Tuesday, September 3, 2013


I recently purchased the Core Book to the new roleplaying game Numenera. While my opportunities to actually participate in these sorts of tabletop games has been fairly limited since my college days, I am a huge fan of the genre. I also have a great deal of respect for Monte Cook, who has been involved in numerous games that I respect and is well known for excellence in everything he puts his name to. Now, with my recent move, I once again may have the opportunity to participate in tabletop roleplaying games again. So it made perfect sense for me to check this intriguing game out.

Perhaps the element that most drew me to this game was its unique setting. Here's how Cook describes it, in his own words:

The Ninth World is the setting for my new Numenera roleplaying game. I’ve described it as a far future post-apocalyptic setting. Basically, it’s the backdrop of a young civilization that has grown up amid the ruins of very old, very advanced civilizations. A billion years from now, we are long gone, as are the civilizations that evolve and rise (and fall… or leave… or transcend) after us. And the one after them. A billion years is a long, long time...

In the time of the Ninth World, the land masses of the planet have returned to form a vast supercontinent surrounded by seemingly endless seas with extremely dangerous storms. ... “Impossible” landscapes are a normal part of the Ninth World’s topography. Islands of crystal float in the sky. Inverted mountains rise up above plains of broken glass. Abandoned structures the size of kingdoms stretch across distances so great that they affect the weather. Massive machines, some still active, churn and hum.

Along the southeastern coast lies The Steadfast, a collection of kingdoms and principalities with little in common except for a unifying religion. ... Outside the bounds of The Steadfast...lies The Beyond, a vast wilderness punctuated by very occasional, very isolated communities. Around these claves, small villages and communities known as aldeia have arisen. Each clave has discovered and mastered various bits of numenera, giving every aldeia a distinct identity. ... Because the villages are remote and separated by dangerous distances, trade of these discoveries is occasional and haphazard.

But not every village or tribe in The Beyond has a clave to help guide them amid the dangers of the past. Some of these have discovered the numenera to their peril, unleashing terrible horrors, plagues, or mysteries beyond comprehension. Travelers might find a village where all the residents have been transformed into flesh-eating monstrosities, or another whose populace works as slaves for some machine intelligence left over from an earlier era.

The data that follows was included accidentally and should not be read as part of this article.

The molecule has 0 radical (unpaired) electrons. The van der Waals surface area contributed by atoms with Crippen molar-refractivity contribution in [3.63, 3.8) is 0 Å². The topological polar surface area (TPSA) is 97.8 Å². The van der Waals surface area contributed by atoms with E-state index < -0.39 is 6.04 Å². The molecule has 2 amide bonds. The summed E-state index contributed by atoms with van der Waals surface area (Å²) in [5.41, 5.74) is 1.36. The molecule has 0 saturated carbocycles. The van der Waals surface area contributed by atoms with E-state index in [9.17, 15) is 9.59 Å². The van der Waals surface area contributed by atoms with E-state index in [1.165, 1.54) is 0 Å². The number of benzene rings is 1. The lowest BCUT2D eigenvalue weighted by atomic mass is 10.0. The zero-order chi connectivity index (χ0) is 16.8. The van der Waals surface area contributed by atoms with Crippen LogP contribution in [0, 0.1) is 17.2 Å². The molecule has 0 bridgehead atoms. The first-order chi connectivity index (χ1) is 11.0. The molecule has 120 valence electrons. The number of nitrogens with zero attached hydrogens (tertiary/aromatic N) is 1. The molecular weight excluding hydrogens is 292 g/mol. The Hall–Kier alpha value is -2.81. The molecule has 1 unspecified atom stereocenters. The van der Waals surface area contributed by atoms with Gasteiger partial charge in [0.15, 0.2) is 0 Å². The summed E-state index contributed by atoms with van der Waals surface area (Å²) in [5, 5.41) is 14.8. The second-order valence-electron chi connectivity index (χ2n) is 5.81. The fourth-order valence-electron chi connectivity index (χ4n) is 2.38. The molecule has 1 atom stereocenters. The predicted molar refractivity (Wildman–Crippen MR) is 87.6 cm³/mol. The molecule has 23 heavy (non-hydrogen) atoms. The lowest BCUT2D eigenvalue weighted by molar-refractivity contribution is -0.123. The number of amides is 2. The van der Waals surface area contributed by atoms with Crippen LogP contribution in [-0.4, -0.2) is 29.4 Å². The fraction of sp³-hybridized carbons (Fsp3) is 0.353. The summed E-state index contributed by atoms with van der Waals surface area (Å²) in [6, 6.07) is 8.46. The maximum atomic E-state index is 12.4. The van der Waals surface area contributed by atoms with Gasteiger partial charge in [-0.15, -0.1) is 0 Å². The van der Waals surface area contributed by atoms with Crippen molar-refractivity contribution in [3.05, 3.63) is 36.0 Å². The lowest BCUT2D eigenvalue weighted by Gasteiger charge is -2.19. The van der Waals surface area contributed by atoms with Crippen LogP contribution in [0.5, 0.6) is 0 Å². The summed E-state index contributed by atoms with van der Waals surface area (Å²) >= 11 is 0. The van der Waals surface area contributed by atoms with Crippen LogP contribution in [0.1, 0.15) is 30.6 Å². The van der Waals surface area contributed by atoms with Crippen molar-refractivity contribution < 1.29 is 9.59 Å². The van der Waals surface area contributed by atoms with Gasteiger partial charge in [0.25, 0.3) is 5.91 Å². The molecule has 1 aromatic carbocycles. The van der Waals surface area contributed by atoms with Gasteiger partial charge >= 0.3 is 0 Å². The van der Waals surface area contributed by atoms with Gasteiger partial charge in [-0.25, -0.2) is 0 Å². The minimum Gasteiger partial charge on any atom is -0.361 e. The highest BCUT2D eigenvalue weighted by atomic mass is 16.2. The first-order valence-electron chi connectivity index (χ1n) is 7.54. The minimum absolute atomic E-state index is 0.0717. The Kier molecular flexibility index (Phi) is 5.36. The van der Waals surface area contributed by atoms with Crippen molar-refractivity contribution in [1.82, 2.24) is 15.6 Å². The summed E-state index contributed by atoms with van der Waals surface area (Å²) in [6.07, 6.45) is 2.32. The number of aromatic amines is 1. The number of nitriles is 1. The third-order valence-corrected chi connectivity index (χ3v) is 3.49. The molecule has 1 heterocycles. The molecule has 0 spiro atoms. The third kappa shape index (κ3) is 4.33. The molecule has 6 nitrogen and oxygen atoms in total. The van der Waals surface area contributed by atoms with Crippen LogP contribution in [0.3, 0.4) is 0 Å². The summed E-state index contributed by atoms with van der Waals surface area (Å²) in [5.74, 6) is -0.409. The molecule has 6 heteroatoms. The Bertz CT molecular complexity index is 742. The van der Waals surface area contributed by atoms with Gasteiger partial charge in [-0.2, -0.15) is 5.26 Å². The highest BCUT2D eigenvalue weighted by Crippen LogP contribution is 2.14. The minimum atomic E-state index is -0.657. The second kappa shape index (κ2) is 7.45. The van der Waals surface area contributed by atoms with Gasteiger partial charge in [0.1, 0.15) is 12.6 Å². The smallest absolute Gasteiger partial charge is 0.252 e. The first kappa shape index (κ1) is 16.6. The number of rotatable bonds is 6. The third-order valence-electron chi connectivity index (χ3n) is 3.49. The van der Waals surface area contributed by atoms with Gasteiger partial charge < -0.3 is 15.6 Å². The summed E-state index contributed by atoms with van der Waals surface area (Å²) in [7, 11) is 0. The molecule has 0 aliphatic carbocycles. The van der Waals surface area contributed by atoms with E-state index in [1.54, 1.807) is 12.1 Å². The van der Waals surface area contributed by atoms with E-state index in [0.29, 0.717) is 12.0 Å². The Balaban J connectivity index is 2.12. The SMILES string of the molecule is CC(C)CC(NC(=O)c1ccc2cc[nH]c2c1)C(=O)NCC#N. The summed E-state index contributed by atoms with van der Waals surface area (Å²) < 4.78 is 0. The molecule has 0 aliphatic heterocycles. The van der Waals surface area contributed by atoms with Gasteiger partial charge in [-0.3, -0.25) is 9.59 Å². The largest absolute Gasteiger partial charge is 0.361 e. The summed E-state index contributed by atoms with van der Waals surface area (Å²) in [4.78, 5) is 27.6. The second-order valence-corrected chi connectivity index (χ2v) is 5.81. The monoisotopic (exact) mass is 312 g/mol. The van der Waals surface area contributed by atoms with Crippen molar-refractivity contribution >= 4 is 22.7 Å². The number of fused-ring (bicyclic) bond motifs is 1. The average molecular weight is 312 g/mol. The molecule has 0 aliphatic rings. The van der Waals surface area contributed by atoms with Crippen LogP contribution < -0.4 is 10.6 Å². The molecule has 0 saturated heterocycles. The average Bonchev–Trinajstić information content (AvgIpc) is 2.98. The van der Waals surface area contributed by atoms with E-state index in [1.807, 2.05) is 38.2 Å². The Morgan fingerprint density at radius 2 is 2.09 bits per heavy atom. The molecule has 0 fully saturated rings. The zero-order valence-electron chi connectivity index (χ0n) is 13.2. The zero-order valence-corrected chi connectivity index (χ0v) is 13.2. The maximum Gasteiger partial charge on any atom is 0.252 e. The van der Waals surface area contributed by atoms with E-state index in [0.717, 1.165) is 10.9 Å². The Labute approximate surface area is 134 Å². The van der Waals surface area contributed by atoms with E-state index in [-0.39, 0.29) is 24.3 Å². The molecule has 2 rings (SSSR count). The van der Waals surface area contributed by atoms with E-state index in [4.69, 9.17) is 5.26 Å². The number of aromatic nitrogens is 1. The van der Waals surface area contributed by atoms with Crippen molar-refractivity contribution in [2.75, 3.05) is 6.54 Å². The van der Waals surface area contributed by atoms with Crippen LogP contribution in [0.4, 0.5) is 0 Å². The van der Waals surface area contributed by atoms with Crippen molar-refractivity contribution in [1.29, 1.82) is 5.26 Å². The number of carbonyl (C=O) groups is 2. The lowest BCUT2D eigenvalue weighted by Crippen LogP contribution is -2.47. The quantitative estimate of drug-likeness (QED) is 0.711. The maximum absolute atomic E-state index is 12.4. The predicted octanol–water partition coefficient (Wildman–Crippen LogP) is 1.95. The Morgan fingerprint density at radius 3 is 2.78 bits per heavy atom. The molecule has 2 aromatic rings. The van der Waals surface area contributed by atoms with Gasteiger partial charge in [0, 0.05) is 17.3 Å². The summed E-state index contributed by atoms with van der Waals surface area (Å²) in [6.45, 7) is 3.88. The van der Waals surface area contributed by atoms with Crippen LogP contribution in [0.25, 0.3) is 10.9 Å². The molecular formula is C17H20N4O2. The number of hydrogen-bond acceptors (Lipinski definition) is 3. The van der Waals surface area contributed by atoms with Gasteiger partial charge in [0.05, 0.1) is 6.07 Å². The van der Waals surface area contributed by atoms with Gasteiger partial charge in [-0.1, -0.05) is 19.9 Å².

Outside the aldeia and other settlements, the dangers multiply. Amid the ruins of the past lie tribes of vicious abhumans, as likely to kill and eat an explorer as talk to her. Clouds of tiny invisible machines called the Iron Wind scour the wilderness, altering everything they touch. Monstrous predators, ancient death machines, and stranded extraterrestrial or transdimensional beings also all pose a threat in the uncharted reaches of The Beyond. But so too can a careful and capable explorer find awe-inspiring numenera that can accomplish anything one can imagine.

You can read more about this fantastic setting here.

While I certainly don't have space here to give this game a full review, here are some other highlights:
  •  The rules of Numenera are simple and straightforward, being oriented around story and discovery rather than combat and power growth. While perhaps not genre-breaking, they are certainly unique, easy to use, and adequately explained.
  • Character creation is quick and easy, facilitating unique and interesting characters without having to worry about min/maxing to squeeze out every possible advantage.
  • There is a massive section on solid general advice on how to run the game for the aspiring GameMaster, focusing not on memorizing rules but on how to cater to the system's strengths.
  • There are also detailed, locale-specific setting information along with four distinct adventure modules. These provide enough variety to easily satisfy all sorts of different groups or styles.
  • The production values are quite good. I especially appreciate the marginal information on each page, which includes links to specific terms as they are used as well as general advice from the author.
 There is certainly more to say, but that's all I have time and space for today. But definitely expect to hear more about my experiences with this game in the near future.

What about you? Have you heard anything about Numenera? Have you played it for yourself? What do you think of the setting? As always, your thoughts are appreciated. Thanks for reading.

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